In part 1 of my series on WAP phone technology, I discussed the basics of WAP. If you missed that article, you can read it here.
In this second installment, I’ll present an example of porting data to a WAP phone emulator using Microsoft SQL 7.0. You can download the sample code used in the example in .zip format from the Go To Public Files link on my NetDrive Web site. Note that this article assumes a prior knowledge of ASP (Active Server Pages).
First things first—you need a WAP emulator
As explained in part 1, there are three components used in a WAP (Wireless Application Protocol) application: a WAP device, a gateway, and an application server. However, by using a WAP emulator, we can emulate the mobile phone and the gateway on a PC. For this example, I am using a Nokia WAP Emulator Toolkit v1.2, which can be downloaded free from the Nokia Web site. To run the emulator smoothly, your system should meet the following requirements:
- The operating system should be either Windows NT 4.0 with Service Pack 3 (or later) or Win9x.
- The PC should have a 266-MHz or higher processor, a 20-MB hard drive, and 64-MB RAM.
- The display should be capable of showing 65,000 or more colors.
- You must have Java Runtime Environment 1.2.2 or later (available here) loaded on the machine.
- You’ll need a virtual directory (or a Web site) on a server having MIME (Multipurpose Internet Mail Extensions) settings as described in Table A.
|Content type||MIME type||Extension|
|WML source||text/vnd.wap.wml wml||wml|
|Wireless bitmaps||image/vnd.wap.wbmp wbmp||wbmp|
|Compiled WML||application/vnd.wap.wmlc wmlc||wmlc|
|WMLScript source||text/vnd.wap.wmlscript wmls||wmls|
|Compiled WMLScript||application/vnd.wap.wmlscriptc wmlsc||wmlsc|
These MIME types can be set on an Internet Information Server as follows:
Start > Programs > Windows NT 4.0 Option Pack > Microsoft Internet Information Server > Internet Service Manager > Right-click on a Web site or folder you want to set MIME > Properties > HTTP Headers > File Types
For information on the settings for a Personal Web Server (PWS), check out this Microsoft KnowledgeBase article on adding MIME types to PWS.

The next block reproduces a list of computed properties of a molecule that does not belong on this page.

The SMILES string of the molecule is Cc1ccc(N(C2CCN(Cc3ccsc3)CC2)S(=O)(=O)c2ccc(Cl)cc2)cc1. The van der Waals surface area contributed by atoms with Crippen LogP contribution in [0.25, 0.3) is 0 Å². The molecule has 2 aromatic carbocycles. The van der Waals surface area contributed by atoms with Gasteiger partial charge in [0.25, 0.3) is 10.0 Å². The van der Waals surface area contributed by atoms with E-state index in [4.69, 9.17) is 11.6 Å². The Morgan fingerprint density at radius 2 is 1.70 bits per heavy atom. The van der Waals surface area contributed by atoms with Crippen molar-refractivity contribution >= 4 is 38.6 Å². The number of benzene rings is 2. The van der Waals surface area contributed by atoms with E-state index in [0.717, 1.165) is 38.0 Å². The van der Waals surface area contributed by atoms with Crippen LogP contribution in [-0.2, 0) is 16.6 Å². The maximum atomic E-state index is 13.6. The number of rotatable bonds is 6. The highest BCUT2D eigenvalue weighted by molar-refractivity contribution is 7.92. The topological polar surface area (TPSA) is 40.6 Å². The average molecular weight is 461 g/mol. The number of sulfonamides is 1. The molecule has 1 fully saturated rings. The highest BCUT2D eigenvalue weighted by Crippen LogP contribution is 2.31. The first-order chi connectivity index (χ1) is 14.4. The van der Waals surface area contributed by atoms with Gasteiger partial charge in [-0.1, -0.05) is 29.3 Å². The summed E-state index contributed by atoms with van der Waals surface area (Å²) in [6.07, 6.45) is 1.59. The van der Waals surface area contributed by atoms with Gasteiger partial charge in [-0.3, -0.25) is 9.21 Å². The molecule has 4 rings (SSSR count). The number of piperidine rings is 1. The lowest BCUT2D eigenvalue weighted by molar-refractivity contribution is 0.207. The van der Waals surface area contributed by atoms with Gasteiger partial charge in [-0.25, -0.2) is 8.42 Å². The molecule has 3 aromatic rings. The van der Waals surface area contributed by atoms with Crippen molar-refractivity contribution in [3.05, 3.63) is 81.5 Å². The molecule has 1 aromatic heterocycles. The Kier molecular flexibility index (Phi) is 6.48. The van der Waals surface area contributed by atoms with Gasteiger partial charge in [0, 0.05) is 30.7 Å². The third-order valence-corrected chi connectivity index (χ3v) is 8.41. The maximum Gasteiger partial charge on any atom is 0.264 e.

Next comes the database structure
For this example, we will be searching for books by author name in a library database. The database structure consists of three tables: tblAuthor, tblBooks, and tblAuthBooks. We’ll assume that there is one author to a book, although one author can be associated with many books.
You can download the sample code for the ASP files and SQL Script in .zip format from the Go To Public Files link on my NetDrive Web site. Here’s a brief description of the files included in the .zip:
This file retrieves all the authors from the tblAuthor table and shows their names in a list. When a user selects an author, this file posts the Author_ID to the file Search_Result.asp.
This file retrieves all the books written by the authors and shows their names in a list. When a user selects a book, this file posts the Book_ID to the file Book_Detail.asp.
This file shows details about the book.
This file contains script to create tables and other stored procedures.
So how do we run this program?
The steps to run our program appear below:
- Run the wap.txt file in a database program and change the username to the appropriate person who has rights to table creation.
- Add records to the tables.
- Make appropriate changes for database name, server name, username, and password in the connection string of all the ASP files.
- Copy the ASP files into the virtual directory using the correct MIME settings.
- Run the Nokia toolkit you downloaded earlier and type in the URL of the file Book_Search.asp. If you are running the emulator from a local PC, the address may look something like: http://localhost/wap/Book_Search.asp.
- Select an author and hit Submit.
- Select a book and hit Submit again. You should now see details about the book.
By making the database structure more complex, this seemingly simple application can become very powerful. If we just incorporate input fields for book names, ISBN, price, and so on, we can make searching more effective. Also, the Nokia Development Toolkit contains a WBMP (Wireless Bitmap) editor that can be used to create, open, modify, and import images and convert them into WBMP. These bitmaps can enhance the look and feel of the WAP application.
The opportunities made possible by WAP phone technology are hard to overlook. As more and more employees become mobile, applications that use this technology will definitely increase. As a network administrator, a good understanding of how this technology can benefit your enterprise will keep you one step ahead in the technology revolution.
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